The U.S. Department of Energy's SunShot Initiative, which announced $60 million in awards for solar research and development projects last week, is going a long way in strengthening overseas partnerships.
Arizona State University (ASU) landed $3.5 million for its efforts to create next-generation silicon solar cells with targeted efficiencies of 29%. It's partnering on the research with the University of New South Wales (UNSW) in Australia, and the Swiss Federal Institute of Technology as well as Caltech and the Massachusetts Institute of Technology (MIT), all of whom were listed as collaborators on the grant.
The UNSW solar photovoltaic research group set a world record for conversion efficiency for silicon cells of 25% in 2008 with its PERL cell.
"These are the some of the most cutting-edge solar cell and physics groups in the United States and Europe and were delighted to be working with them," said Richard Corkish, head of the UNSW School of Photovoltaic and Renewable Energy Engineering.
"We will be sharing physical resources and ideas, and Im hoping we can collectively come up with something much bigger than each of our research groups could achieve on our own," he added.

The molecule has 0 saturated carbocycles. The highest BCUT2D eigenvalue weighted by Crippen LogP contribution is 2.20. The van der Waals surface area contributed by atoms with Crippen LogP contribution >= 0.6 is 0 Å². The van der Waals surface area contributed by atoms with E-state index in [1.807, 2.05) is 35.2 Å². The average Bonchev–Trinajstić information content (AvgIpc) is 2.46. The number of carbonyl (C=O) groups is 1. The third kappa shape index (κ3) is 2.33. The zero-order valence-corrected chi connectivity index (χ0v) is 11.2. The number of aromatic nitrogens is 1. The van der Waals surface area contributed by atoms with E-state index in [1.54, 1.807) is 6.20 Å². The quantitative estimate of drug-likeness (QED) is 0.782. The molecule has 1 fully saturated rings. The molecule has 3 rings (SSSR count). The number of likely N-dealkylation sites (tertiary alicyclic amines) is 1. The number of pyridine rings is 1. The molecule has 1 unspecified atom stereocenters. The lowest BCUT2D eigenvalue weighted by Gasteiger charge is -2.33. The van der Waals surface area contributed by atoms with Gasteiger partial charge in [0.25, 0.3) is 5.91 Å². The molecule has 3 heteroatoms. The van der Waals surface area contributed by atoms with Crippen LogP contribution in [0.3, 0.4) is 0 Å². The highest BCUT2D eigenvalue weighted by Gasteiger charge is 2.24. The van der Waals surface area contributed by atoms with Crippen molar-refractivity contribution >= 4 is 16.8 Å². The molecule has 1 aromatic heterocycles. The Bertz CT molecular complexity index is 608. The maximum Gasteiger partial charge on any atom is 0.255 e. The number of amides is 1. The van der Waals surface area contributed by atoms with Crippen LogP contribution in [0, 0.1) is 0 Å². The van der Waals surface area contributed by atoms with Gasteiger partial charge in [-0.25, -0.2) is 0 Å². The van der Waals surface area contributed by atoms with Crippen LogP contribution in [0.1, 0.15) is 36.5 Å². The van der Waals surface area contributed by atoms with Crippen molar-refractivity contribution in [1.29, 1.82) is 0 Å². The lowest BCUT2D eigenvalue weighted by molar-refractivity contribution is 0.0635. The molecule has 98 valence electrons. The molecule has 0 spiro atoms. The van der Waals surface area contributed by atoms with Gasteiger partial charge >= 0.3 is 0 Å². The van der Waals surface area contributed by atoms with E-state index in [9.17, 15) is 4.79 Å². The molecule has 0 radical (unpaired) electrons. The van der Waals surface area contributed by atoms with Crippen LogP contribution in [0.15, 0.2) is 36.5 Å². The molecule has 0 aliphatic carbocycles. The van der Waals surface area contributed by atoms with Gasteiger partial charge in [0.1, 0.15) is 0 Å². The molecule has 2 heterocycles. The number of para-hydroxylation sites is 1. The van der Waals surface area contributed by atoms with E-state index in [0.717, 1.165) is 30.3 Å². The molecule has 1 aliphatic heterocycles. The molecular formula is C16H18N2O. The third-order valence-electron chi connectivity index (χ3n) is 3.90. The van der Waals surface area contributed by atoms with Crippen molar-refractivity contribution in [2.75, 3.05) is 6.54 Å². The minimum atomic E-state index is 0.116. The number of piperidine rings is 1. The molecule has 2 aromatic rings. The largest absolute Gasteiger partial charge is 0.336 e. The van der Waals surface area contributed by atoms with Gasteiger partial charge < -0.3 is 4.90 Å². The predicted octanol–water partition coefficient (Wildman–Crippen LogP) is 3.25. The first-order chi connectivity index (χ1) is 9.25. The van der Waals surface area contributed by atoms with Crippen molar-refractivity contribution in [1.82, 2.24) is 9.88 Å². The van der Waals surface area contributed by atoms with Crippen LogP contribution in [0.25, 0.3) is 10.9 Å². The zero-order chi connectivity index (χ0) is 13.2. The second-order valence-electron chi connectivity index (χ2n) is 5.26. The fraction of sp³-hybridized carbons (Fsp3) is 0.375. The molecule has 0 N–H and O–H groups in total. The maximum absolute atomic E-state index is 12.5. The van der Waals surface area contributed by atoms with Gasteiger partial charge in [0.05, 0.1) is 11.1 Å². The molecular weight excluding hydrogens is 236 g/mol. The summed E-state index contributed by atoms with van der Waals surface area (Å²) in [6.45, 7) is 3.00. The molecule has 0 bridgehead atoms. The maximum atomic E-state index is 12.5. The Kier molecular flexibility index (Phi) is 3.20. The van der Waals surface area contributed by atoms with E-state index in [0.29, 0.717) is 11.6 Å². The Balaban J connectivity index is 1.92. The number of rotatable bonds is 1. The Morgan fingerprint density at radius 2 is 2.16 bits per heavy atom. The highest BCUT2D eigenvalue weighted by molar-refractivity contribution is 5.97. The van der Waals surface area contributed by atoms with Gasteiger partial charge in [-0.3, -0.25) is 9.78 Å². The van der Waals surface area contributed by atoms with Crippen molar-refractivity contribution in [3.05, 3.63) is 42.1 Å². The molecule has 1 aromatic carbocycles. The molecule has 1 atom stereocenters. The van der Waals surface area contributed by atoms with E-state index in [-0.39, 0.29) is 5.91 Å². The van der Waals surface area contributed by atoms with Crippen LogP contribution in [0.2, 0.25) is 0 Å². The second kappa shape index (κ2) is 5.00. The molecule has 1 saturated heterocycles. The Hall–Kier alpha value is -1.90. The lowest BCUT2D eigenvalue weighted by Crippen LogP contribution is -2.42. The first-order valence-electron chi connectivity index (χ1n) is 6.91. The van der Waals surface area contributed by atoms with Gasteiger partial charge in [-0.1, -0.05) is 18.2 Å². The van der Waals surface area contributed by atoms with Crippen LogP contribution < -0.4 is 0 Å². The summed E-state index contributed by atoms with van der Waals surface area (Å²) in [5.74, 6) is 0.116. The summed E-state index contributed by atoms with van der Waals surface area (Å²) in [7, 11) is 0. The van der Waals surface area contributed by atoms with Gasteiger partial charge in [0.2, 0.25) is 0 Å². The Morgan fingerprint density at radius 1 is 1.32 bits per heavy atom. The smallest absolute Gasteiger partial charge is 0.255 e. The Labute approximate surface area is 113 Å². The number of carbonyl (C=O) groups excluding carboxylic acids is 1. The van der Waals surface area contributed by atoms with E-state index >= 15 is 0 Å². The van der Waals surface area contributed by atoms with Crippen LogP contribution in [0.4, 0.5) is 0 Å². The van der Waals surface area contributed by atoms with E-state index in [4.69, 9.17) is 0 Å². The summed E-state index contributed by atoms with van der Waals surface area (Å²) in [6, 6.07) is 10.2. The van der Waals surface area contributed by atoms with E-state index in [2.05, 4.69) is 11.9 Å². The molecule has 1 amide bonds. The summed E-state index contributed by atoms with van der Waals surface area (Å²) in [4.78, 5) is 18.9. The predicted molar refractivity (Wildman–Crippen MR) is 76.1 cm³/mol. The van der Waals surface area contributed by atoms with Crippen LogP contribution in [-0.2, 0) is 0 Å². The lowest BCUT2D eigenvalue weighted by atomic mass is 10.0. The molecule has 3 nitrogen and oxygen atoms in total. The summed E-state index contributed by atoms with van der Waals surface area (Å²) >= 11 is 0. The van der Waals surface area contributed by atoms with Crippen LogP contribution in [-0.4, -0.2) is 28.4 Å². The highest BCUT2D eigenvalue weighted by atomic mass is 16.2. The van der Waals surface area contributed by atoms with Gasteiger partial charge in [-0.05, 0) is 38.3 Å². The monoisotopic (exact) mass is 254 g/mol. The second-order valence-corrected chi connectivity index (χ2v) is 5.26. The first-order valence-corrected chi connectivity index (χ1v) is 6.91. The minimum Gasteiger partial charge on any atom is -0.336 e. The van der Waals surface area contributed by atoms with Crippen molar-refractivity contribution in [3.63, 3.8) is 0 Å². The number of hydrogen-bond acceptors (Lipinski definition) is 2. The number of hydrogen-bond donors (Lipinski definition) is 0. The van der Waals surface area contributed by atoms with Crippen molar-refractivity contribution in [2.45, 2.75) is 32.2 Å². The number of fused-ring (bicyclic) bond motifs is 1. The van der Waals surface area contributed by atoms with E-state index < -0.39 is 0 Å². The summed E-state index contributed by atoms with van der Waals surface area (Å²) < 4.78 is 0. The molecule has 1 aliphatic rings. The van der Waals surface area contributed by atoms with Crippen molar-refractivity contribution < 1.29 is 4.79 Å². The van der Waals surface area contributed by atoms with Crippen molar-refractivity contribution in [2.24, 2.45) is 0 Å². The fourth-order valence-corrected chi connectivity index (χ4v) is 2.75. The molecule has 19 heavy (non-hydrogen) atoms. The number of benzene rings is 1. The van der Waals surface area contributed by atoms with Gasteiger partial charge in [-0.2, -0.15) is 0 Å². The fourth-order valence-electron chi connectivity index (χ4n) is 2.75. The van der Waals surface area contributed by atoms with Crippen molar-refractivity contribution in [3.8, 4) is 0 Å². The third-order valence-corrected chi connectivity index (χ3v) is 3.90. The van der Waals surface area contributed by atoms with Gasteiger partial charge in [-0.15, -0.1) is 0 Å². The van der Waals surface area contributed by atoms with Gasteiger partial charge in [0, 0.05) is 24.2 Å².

The project will focus on demonstrating new device structures for ultra-thin silicon solar cells that can approach the theoretical limit for solar power conversion with silicon cells.
ASU's project leader, Stuart Bowden, was previously a PhD student UNSW in Sydney and played a key role in developing the universitys solar education and research programs, according to UNSW. Another former UNSW academic at ASU, Christiana Honsberg, is a project investigator.
UNSW's involvement will be led by Anita Ho-Baillie, and will be coordinated through the Australia-U.S. Institute for Advanced Photovoltaics (AUSIAP), which is led by UNSW professor Martin Green.
The Institute includes UNSW, the Australian National University, the University of Queensland, the University of Melbourne, Monash University, which is also located in Melbourne, and the Commonwealth Scientific and Industrial Research Organization (CSIRO). It was established with AUD$33 million from the Commonwealth through the Australian Renewable Energy Agency.
The U.S. government's SunShot Initiative aims to make solar PV energy cost-competitive with other forms of electricity by 2020.
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